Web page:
One of my favorite poets, Mary Oliver, has passed through the veil. I am including in this post excerpts from her poems, “The Summers Day” and “When Death Comes”. They capture much of how I feel about life and death. I encourage you to follow the links and to read both poems in their entirety.
In March, I will officially become an End of Life Doula — receiving training through INELDA, the International End of Life Doula Association. This is the culmination of work that began seven years ago, when I graduated from seminary and moved back to my hometown to help my father prepare for his death. For me, providing holistic care means helping people to live fully and to die well. In recent years, I have provided services for grieving families, offering home visitations, songs, prayers and compassionate care for loved ones who are in the process of dying or approaching the veil.
Hospice care is beautiful work of the heart. It has been my honor to walk with many families through this grief and transition time. I will share more with you about my work as an End of Life Doula as the Song of the Dancing Heart Healing Arts continue to grow.
One day, I dream of having a house at the beach (or near living, flowing water) where people come to receive healing, compassionate care and gentle preparation for their journey through the veil. I want to enable partners, family members and community practitioners to have a respite, and to grieve well, so they can return to living fully. Until that dream is a reality, I will bring my gentle, compassionate care to you here in the Portland area.
There is a deep need in our culture to speak of death, to sit in the darkness and to allow the fullness of emotional expression without labels or fear or shame. There are not many places where we can share in these practices. Song of the Dancing Heart is such a place.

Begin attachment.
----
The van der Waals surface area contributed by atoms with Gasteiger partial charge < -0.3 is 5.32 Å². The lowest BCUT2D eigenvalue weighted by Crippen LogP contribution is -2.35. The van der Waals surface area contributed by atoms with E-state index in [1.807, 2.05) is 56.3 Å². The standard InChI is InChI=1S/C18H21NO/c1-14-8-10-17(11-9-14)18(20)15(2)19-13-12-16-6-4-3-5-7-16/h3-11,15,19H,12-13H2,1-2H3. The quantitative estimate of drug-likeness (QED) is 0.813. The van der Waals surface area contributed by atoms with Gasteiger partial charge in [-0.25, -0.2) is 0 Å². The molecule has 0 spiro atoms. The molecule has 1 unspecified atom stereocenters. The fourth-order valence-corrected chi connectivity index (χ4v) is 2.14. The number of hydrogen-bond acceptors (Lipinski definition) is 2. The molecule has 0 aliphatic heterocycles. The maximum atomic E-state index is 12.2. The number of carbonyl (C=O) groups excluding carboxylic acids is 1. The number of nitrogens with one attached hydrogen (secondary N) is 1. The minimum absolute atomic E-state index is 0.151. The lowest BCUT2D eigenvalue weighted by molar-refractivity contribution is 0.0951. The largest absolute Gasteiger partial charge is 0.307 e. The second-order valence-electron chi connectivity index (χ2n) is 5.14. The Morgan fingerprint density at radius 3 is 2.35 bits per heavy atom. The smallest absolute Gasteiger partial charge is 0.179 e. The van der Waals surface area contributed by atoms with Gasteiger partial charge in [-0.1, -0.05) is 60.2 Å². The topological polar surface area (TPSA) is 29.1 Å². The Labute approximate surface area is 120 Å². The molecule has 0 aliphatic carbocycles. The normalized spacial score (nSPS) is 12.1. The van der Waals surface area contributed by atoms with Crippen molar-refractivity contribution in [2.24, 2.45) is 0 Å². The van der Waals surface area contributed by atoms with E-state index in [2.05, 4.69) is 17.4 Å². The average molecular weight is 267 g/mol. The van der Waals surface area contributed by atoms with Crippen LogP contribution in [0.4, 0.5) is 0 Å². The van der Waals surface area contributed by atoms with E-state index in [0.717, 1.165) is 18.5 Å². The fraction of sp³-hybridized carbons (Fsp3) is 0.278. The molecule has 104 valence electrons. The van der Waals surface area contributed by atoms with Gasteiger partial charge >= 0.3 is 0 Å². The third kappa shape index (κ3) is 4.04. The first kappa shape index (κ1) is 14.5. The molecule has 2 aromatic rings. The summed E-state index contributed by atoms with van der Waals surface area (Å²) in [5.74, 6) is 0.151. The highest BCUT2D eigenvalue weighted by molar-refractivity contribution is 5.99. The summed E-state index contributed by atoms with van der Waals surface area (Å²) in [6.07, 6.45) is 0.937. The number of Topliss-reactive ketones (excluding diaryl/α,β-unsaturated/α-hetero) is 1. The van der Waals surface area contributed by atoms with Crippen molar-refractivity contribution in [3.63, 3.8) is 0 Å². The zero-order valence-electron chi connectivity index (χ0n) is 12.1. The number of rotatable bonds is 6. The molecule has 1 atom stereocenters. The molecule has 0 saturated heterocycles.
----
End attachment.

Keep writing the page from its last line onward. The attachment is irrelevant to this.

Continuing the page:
If you, or a loved one, is experiencing grief or preparing to transition through the veil, you may call upon me for a home visit. When I come to you, I can offer Massage, Reiki or Spiritual Care. If you request it, I may bring my guitar and play, or gently sing one of my heart songs for you. I also recognize that there are times when all you may need is someone to quietly sit with you and hold your hand. I can do that, too.
Love and blessings to you, if you are in a time of grief or loss. You are not alone.
Thank you, Mary Oliver, for helping so many of us to work with our deepest and fullest emotions. May we soak in the examples of your poems and live fully so that we can die well…
…When it’s over, I want to say all my life
I was a bride married to amazement.
I was the bridegroom, taking the world into my arms.
When it’s over, I don’t want to wonder
if I have made of my life something particular, and real.
I don’t want to find myself sighing and frightened,
or full of argument. I don’t want to end up simply having visited
~ Mary Oliver, an excerpt from “When Death Comes” ~
…Doesn’t everything die at last, and too soon?
Tell me, what is it you plan to do
with your one wild and precious life?”
~ Mary Oliver, an excerpt from “The Summers Day” ~